When Amara was pregnant with her second child, she was diagnosed with HIV. Amara’s PACPI case manager talked her through the pregnancy and helped provide various types of support including housing.
“She made me feel really comfortable and even checked in with me after my child was six months old.”
She never thought of herself as a “kid person” but now that she’s a mother with her third child on the way, tears are in her eyes as she imagines not being the one to take care of her children.
“If anything happened to me, who would take care of my child? I don’t have a choice to be on my medicine; I want to stay alive and be around for my kids.”
Melissa is just as happy as a newlywed can be. She married Derek last year and now they are pregnant with twins. Melissa was perinatally infected with HIV, meaning she contracted HIV from her mother when she was born, and now she is working with a PACPI case manager.
On taking medicine each day: “It was as natural to me as having hands.”
But Melissa learned from a young age that she couldn’t trust everyone with the knowledge that she was HIV-positive; supposed friends would one day just disappear from her life. Melissa and Derek have been through ups and downs together, including being homeless and moving to Illinois from across the country. They recently attended a PACPI prenatal class together.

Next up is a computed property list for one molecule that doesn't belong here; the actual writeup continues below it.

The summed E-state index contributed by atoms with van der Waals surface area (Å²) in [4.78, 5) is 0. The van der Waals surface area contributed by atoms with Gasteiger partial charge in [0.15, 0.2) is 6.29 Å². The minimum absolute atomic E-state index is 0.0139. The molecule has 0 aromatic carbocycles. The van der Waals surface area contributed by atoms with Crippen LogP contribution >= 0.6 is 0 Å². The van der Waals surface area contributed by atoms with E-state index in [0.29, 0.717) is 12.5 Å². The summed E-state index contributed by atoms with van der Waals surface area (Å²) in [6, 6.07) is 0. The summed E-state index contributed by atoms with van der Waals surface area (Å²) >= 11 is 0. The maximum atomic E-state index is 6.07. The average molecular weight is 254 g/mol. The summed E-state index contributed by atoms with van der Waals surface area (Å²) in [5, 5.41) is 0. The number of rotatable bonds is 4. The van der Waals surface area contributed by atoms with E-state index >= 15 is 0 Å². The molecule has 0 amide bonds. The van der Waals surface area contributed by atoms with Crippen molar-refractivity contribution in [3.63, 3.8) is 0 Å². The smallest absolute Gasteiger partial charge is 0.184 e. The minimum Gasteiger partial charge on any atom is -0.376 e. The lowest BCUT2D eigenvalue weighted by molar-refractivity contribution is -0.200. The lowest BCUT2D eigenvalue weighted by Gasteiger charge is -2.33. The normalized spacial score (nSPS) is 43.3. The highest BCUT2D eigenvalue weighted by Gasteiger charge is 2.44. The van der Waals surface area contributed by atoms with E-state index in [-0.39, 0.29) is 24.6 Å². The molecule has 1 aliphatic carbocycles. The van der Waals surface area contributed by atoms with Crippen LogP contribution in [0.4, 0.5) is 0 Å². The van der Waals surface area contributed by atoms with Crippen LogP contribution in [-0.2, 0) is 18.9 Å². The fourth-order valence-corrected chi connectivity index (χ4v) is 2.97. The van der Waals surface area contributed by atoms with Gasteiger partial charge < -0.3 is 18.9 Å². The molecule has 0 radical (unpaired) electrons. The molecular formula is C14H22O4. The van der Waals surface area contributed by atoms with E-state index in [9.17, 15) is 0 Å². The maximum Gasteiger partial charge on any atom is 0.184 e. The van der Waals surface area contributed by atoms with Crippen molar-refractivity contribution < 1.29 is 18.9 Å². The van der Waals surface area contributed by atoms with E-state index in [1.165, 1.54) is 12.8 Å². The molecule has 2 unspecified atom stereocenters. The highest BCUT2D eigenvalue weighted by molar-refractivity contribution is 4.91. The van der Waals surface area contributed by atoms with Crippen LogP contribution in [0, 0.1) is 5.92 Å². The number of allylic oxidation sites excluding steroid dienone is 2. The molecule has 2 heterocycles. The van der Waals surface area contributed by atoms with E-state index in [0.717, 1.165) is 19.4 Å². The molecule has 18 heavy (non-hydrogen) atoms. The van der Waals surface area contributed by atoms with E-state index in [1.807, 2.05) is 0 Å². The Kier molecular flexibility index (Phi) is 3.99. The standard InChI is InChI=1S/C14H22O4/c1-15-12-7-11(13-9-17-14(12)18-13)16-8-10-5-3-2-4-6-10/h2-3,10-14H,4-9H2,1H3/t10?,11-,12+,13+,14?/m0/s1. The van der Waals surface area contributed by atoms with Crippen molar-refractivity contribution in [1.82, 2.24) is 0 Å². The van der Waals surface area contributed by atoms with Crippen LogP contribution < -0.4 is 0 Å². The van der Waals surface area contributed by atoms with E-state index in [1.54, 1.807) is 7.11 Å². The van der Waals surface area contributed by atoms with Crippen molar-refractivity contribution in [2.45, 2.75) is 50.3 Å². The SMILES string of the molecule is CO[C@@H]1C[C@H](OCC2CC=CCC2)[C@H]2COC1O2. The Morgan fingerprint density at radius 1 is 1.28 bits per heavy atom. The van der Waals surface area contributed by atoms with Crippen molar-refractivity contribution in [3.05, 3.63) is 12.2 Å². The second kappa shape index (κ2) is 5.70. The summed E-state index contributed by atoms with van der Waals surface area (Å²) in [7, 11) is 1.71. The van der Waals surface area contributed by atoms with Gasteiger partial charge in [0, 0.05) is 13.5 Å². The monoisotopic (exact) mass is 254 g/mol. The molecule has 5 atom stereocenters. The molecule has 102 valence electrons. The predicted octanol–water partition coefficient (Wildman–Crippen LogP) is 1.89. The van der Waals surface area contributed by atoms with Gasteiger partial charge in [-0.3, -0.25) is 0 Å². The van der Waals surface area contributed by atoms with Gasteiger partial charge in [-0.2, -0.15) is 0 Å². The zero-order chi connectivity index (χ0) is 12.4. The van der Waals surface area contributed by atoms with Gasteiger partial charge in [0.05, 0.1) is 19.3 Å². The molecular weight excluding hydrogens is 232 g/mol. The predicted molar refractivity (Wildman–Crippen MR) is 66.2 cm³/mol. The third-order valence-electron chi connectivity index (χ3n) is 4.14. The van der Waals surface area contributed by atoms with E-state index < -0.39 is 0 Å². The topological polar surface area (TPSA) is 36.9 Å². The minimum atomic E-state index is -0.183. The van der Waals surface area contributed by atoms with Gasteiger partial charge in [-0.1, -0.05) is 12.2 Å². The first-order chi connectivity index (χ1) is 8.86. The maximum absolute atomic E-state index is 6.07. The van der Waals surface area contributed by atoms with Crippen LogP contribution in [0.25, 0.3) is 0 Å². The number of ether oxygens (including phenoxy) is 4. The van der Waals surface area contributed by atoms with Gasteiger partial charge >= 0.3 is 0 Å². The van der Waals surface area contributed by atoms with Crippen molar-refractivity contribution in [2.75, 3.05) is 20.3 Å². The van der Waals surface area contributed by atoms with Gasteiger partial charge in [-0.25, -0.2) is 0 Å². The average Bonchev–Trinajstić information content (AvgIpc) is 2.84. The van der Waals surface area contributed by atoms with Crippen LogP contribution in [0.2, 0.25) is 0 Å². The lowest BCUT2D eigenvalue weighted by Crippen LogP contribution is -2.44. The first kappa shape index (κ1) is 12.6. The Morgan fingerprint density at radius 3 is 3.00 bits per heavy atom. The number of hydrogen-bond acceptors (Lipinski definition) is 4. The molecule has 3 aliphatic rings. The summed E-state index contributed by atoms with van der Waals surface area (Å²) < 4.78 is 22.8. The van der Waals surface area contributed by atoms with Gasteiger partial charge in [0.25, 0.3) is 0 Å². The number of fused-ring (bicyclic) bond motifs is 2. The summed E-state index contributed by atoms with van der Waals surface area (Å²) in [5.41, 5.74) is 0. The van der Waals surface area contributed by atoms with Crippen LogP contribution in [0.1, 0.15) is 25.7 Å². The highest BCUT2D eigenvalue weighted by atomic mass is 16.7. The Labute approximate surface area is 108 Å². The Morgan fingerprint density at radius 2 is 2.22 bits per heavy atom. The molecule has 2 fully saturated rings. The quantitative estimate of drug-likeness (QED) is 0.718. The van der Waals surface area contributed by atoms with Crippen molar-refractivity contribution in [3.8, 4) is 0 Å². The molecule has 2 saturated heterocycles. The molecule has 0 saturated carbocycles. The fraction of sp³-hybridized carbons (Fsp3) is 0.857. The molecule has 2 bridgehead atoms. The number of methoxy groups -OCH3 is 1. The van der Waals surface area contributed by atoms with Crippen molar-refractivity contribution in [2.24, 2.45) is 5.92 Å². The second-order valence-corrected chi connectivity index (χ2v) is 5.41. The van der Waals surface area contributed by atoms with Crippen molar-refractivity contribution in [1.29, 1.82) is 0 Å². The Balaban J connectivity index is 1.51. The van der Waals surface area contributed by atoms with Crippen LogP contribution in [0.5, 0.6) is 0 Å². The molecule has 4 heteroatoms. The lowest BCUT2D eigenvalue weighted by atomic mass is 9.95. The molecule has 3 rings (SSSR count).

“I’ve had a lot of case managers through my years, and my PACPI case manager is fantastic. [With a case manager] some things may be offered to you that you didn’t know about, especially in a low-income situation.”
Derek adds, “If you want to learn more and get help, connect with PACPI.”
“I don’t tell many people I have HIV.” That’s a phrase we hear over and over. This is the same thing Jasmine told me.
Jasmine is 27 years old and has three amazing children.
She first learned she had HIV five years ago when her second child was diagnosed with HIV as a newborn.
A local health center called the 24/7 Illinois Perinatal HIV Hotline in 2015 to connect Jasmine to PACPI case management when she was pregnant with her third child.
Connection to care is vital to prevent HIV transmission during pregnancy.
Jasmine’s housing situation is not great – she shares a room with all three of her children in Chicago’s Far South Side. But she lives with her parents who love her children and help care for them. This was especially important this year when, because Jasmine was working, cuts to the Child Care Assistance Program disqualified her middle child, who was not yet in kindergarten, from continuing daycare.
Things haven’t been easy – her kindergartner didn’t like the taste of her HIV medication and wasn’t keeping it down. Jasmine would struggle keeping up with the medications for herself and her child; sometimes she would forget if she’d taken her own or not. She also had to work on changing her diet and take iron supplements. It was a lot at one time.
Thanks to PACPI donors, Jasmine’s PACPI case manager connected her whole family to regular HIV, obstetric, and pediatric care and additional support services.
And Jasmine’s newborn does not have HIV!
“Navigating the healthcare system, it’s easier doing it all with her [my case manager] – getting to appointments, filling prescriptions. She helps me on the spot, while we’re sitting together.”